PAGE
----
PHP op-code caches / accelerators: Drupal large site case study
For a large Drupal site, one of the biggest performance boosts one can do is to install an op-code cache/accelerator.
PHP op-code caches / Accelerators
Since PHP is an interpreted language, every page access has to load the script, parse it, compile it into op-codes, then execute it.
This load/parse/compile cycle can add up to a lot of processing time, specially when you have lots of page accesses.
Op-code caches/accelerators eliminate this load/parse/compile time, by doing so once, and keeping the compiled version of the script in memory (or disk) and use it next time a page requests this script.
This has two main benefits:
These are compelling reasons to use an op-code cache.
Of course, an op-code cache will not help your site if your bottleneck in not CPU or memory. For example, if your bottleneck is in the database, or disk, the op-code cache will not directly help. However, since scripts start and end faster than without one, you may experience less contention in some cases.
Case study: Large Drupal site with APC and eAccelerator
Drupal as an application does a lot of processing for every page load. If you have lots of add on modules, then the processing is even more.
As a case study, a Drupal site that receives hundreds of thousands of page views per day was tested with and without an op-code cache.
The site runs on a Dual Opteron 246, 2 GB of memory, using Ubuntu Edgy Eft 6.10, Apache 2.0.55, PHP 5.1.6, and MySQL 5.0.24.
The following CPU and memory graphs were produced by Munin, a highly recommended near real time monitoring tool. Note that because the server has two CPUs, the scale is from 0 to 200% and not 100% as one would expect.
Resource Utilization without an op-code cache
Without an accelerator, the CPU utilization was as follows. You can see that during peak hours the server CPUs were consistently above 3/4 utilization (169% out of 200%), with an average of 1/2 (103% out of 200%).
As for memory utilization, here is the graph without any op-code cache. The important part is the green section (apps), which is the amount used by applications. The memory available is the blue (unused), and the file system cache (cache) is the orange part. You can see how the applications part moves up from 0.5GB to around 0.9 GB during peak hours.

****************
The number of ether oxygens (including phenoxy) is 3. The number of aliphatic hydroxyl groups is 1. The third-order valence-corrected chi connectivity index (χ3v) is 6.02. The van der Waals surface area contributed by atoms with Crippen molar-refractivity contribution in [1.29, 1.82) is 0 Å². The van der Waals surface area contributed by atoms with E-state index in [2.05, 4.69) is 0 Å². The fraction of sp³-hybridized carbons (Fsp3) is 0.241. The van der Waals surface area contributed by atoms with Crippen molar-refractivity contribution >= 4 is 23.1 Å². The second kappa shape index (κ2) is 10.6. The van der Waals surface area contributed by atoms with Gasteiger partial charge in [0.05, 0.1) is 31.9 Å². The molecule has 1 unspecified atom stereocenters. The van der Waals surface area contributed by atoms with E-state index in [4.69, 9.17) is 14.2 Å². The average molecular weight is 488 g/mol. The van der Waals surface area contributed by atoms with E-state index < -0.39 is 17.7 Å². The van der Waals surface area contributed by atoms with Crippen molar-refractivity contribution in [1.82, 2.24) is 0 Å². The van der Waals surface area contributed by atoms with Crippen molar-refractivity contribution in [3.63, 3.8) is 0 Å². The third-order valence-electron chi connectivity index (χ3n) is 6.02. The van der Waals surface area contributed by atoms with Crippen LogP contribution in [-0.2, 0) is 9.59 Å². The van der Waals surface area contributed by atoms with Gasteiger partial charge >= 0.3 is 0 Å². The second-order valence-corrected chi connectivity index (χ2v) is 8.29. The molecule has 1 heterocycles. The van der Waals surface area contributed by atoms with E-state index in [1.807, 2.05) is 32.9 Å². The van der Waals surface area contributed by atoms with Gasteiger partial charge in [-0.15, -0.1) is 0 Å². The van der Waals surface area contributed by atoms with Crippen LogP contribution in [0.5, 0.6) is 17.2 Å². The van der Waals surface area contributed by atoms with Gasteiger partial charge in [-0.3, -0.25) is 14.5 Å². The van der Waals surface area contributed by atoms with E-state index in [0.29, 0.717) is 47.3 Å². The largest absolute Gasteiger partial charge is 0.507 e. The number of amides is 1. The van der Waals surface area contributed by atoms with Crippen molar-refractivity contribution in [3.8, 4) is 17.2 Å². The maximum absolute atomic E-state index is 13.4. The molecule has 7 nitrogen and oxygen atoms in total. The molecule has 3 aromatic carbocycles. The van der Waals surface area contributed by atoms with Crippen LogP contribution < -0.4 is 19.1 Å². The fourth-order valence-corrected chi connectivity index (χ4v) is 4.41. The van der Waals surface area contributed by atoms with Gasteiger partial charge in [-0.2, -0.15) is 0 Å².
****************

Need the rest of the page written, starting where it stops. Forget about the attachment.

Resource Utilization with eAccelerator 0.9.5.
After installing eAccelerator 0.9.5 from source, the CPU utilization was far less on a day with a comparable page views.
You can see that the maximum utilization was around 80% of 200%, with short spurts to 100% only. This means there is room for growth on the server now, instead of being at the brink of resource shortages.
And the memory utilization is also considerably less, with less variance even. The average is 0.29 GB out of 2GB, leaving a lot of room not only for growth, but for MySQL to cache as much of its tables in memory as well.
As you can see, this is far better resource utilization than without an op-code cache.
A nice summary for the entire week with regards to CPU utilziation can be seen in the following graph.
Note that Monday and Tuesday were without any op-code cache, Wednesday was with APC (3.0.13) starting at midnight, and Thursday and Friday are with eAccelerator. Note the hight of the Mon/Tue peaks vs. the mere hills on Thu/Fri.
Note: Ignore the red and magenta parts in the graph, since this was one off non-web load ran with the "nice" command.
Drawbacks of PHP op-code caches: Segmentation Faults
One common drawback of most op-code caches is that they often cause the web server to crash by causing a segmentation fault. From that point on, one Apache process is unavailable. This causes either an error 500 (server error) or the dreaded blank pages (White Screen of Death).
When this happens, you will see a message like this in Apache's error log:
The down blip above in the last memory graph was due to such a case with eAccelerator crashing Apache.
The only remedy is to restart the web server at this point.
In order to avoid downtime, there are solution out there that detect this condition, and automatically restart Apache when this happens. One such solution is the logwatcher script. This causes about one minute of downtime. Depending on the nature of your site, this may or may not be an acceptable solution.
Which one to choose: APC or eAccelerator or XCache?
As one blogger puts it: choose your poison!
The choice of which cache to use depends on several factors. All of them do the job fairly well. The difference in speed is not very noticeable.
Empirical observations on the above site show that while APC makes it feel that it has less page execution times, although a controlled benchmark failed to confirm this.
The graphs above show that eAccelerator provides better CPU and memory savings. As for memory, eAccelerator uses about 5 MB less of memory per Apache process than does APC, which can add up to significant savings.
A benchmark of Drupal with PHP APC vs. eAccelerator was conducted by 2bits. It includes Drupal 5.1, as well as the current HEAD with some menu system enhancements, and tests Drupal without any op-code caches/accelerators, with APC, and with eAccelerator. This is not a live site, but a test environment.
Other points to consider:
For a large site receiving tens of thousands of page views per day or more, a PHP op-code cache is a must. Which one to use is not an easy question to answer, but they are pretty similar. Segmentation faults is the plague of all of them as well, but possible workarounds are available.
These are links and articles on PHP op-code caches/accelerators. This page focuses on free op-code caches. There are some commerical closed source ones out there.
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